When a person comes into hospital,

taking medicines is not going to be
the most important thing on their mind.

We know from some recent work
that every patient admitted

is likely to have at least one issue
with medicines reconciliation,

which is matching up
the medicines they're taking

with the medicines
they've been prescribed

when they enter
the second care setting.

(new speaker)
This can be an important problem.

On many occasions, patients,
if we get the drugs slightly wrong,

it won't make much difference.

But possibly, in about 10% of cases,
there could be major ramifications.

The first step is that
when they're admitted to hospital,

we have to find out
what medicines they were taking.

Often, the person
won't be able to share that information

with the health professionals
admitting them.

In my experience, commonly,
there are major variations

between what's written
on the referral letter

and what the patient is actually taking.
In an ideal world,

we'd like to see the tablets themselves
and talk to the patients.

They're not always well enough
to do that.

They usually haven't brought
their medication with them.

(new speaker) When I had the accident
at home, I thought,

I must take my blood pressure tablets
with me if nothing else.

The rest, they'll sort out for me
when I get there,

not knowing that I was going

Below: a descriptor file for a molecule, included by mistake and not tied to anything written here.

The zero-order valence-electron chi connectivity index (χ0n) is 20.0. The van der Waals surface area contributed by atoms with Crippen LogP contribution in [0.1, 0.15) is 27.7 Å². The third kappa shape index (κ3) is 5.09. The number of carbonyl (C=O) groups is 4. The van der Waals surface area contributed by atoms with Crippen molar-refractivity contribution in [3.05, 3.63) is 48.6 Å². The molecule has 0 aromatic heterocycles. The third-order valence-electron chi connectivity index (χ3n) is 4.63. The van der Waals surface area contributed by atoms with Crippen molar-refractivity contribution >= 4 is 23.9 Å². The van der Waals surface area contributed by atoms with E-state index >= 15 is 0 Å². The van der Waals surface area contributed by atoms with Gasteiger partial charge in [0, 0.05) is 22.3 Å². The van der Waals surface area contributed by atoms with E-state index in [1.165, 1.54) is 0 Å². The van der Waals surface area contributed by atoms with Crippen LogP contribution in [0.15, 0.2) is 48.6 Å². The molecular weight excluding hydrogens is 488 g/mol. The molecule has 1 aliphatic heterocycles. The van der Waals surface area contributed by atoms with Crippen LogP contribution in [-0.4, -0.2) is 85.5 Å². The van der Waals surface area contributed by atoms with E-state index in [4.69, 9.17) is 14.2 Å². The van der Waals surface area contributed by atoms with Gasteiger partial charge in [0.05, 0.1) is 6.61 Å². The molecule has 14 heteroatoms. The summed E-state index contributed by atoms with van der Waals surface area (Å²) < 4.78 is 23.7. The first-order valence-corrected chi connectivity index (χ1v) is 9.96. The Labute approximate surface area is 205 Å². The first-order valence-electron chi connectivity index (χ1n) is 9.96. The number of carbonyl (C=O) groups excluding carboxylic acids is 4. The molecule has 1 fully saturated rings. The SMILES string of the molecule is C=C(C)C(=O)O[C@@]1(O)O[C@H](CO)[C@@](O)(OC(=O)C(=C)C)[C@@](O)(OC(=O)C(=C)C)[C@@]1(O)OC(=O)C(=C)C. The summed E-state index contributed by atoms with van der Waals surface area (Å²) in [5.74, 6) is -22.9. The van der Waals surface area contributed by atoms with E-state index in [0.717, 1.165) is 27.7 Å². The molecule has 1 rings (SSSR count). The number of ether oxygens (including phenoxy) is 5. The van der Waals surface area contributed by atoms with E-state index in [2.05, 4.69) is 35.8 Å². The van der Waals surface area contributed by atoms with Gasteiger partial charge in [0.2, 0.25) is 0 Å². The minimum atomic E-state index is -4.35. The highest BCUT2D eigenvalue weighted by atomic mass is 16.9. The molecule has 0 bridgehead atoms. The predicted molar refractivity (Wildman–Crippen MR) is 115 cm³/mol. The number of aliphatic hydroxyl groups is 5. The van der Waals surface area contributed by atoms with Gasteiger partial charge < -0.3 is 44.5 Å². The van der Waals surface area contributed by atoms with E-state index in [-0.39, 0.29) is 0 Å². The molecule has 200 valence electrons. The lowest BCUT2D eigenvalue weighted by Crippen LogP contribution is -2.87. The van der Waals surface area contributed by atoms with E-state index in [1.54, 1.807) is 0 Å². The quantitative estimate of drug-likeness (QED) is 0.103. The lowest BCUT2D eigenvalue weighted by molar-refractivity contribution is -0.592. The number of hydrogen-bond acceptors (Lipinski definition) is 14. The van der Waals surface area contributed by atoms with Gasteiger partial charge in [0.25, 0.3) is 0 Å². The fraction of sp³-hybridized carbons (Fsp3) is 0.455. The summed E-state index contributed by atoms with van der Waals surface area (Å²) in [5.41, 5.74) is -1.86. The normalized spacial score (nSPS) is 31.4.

to stay in hospital.

(new speaker)
When patients come in hospital,

the problem with no knowing everything

is that it could lead to issues of the
patient getting the right therapy.

For example, a patient went to hospital.

They were on chemo medicine
which we needed to monitor them for

and other problems
and possibly give them some antibiotics,

but because we didn't have that
information, we didn't know what to do.

It's extremely useful that usually
within 24 hours of admission,

a pharmacist will investigate the drugs
that a patient is taking

and usually, the following day,
will receive information.

At the point of admission,

it's very, very useful to have
a pharmacist investigate the medication

and iron out any problems.

If you are a patient,
what I would say to you

is bring a list of medicines
into the hospital with you,

or whenever you're going to see
a health professional,

take your medicines with you and take
a list of your medicines with you.

Ask for the opportunity
to speak to a pharmacist

about your medicines
when you're in hospital.

Make sure that when you leave hospital,

the information is transferred with you
as well as with the health professionals

about what changes have been made

so you are aware of what you're taking
and why you're taking it

and you're able to pass that on
to the next health professional.

You must know what you're taking

and you must be able to get it
at the right time.

(Nina) If as a patient,
you want more information

about how you can help to support health
professionals looking after you,

go to www.ipharmacist.me

which will give you more information
about transfer of care with medicines.